And what about the tons of public sector information which is not datasets but reports, memos letters etc in various formats - whats the magic bullet for that lot - .txt - or that well known universal format .doc? What about the many departments and areas who still keep records in paper (more than you might think) and records that are paper or images because they were originally typed (on a typewriter) or handwritten (loads of forms in government you know) - oh I know - OCR.
The point of FOI is that it makes people entitled to know stuff - not to make life easy for lazy journos. How about we save the taxpayer the money and tell these leeches to do their own research and analysis - you never know - actually reading and understanding something instead of mashing it up - they might one day get to the point where they could be accused of knowing what they are talking about.
Oh, nice point.
Yes, all that's needed is either photocopies or scans... and why not scan anyway and print the scans in case the recipient wants that rather than tossed at them in an email. Then you can cache the scans and serve those documents the next time from the cache. And provided the government has some document tracking system. They have that, right? Right?
You can even centralise the storage, encrypted (by storing departement) if you must, for only the storer really needs to retrieve the cached documents since they get the FOI requests. Unless you'd like to centralising handling of FOI documents as well, only passing on requests to scan documents that haven't been scanned yet.
The USPTO uses TIFF in a very BMP way, which stands to reason, but may be a bit overkill here. For black-and-white documents some of the same trickery used in photocopiers would be permissible and then add lossless (or very slightly lossy, but certainly don't want to introduce more artefacts) compression to make transport easier.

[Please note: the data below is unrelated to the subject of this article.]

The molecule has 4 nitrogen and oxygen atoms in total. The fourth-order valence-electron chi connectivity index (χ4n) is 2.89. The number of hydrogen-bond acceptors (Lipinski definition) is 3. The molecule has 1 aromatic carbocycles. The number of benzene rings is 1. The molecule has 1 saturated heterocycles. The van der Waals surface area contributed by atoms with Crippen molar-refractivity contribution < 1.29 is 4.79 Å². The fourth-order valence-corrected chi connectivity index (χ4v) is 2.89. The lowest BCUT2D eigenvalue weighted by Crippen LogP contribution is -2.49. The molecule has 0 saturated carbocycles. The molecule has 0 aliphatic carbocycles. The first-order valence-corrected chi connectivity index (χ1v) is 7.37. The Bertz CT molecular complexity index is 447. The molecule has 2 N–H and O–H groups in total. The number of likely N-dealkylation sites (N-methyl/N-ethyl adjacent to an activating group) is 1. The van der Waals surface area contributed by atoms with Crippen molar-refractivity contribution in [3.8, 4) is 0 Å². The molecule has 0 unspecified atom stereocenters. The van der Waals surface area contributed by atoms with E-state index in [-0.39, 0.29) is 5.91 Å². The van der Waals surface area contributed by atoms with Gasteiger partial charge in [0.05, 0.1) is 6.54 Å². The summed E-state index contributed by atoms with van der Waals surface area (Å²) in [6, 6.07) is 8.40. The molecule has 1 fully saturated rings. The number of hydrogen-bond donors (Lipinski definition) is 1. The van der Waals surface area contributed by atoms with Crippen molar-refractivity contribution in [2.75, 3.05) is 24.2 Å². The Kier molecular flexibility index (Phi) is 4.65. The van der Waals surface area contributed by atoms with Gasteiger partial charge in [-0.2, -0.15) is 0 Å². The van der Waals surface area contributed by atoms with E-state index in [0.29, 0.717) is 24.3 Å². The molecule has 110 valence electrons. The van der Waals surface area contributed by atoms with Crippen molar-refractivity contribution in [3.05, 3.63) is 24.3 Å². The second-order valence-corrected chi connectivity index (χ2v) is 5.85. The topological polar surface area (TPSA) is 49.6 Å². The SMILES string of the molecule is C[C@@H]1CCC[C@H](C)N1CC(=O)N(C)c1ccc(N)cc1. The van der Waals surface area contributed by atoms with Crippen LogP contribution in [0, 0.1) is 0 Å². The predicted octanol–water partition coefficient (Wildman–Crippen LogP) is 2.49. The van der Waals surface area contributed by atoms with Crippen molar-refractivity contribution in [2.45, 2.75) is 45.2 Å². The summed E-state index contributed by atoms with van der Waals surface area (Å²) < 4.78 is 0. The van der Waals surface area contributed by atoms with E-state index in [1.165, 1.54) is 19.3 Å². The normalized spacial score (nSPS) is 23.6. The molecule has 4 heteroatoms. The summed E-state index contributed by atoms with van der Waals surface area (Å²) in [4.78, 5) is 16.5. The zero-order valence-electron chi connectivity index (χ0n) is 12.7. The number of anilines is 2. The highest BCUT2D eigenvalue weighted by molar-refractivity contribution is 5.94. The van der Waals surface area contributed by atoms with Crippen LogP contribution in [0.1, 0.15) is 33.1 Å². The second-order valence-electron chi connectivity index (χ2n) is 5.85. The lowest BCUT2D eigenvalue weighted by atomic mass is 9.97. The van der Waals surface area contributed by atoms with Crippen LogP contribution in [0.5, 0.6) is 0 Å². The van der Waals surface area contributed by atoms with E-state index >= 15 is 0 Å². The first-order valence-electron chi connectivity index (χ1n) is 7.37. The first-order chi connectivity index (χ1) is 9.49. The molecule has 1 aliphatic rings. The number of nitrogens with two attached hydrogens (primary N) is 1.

I disagree about .doc, it and its pseudo-standardised pseudo-successor .docx were never intended to be and therefore are not interoperable or even fit for archive use. Maybe on an as-available on-specific-request-only basis, but because proprietary unfit for FOI service, certainly as a primary format. PostScript, or *shudder* rtf *shudder* would be a better choice on interop grounds alone. Which basically ends you up with pdf again.
If you want to do a honest OCR you'd have to provide the original scans too anyway, just in case the OCR fscks up -- and even google's does, after lots and lots of tweaking. I don't think a good combined document format exists (yet). For storing the scans, BTW, DJVU is a good choice, on purely technical grounds. It was pretty much designed to efficiently store scanned mostly-text stuff.
It's still a good idea to gather up all sorts of numbers and heaps of text for sorting and searching and selecting and whatnot else. But it doesn't really fit well within the FOI scope. I don't think it would be a good idea to cram them together, either. One is about ensuring simple access, the other is about analysis.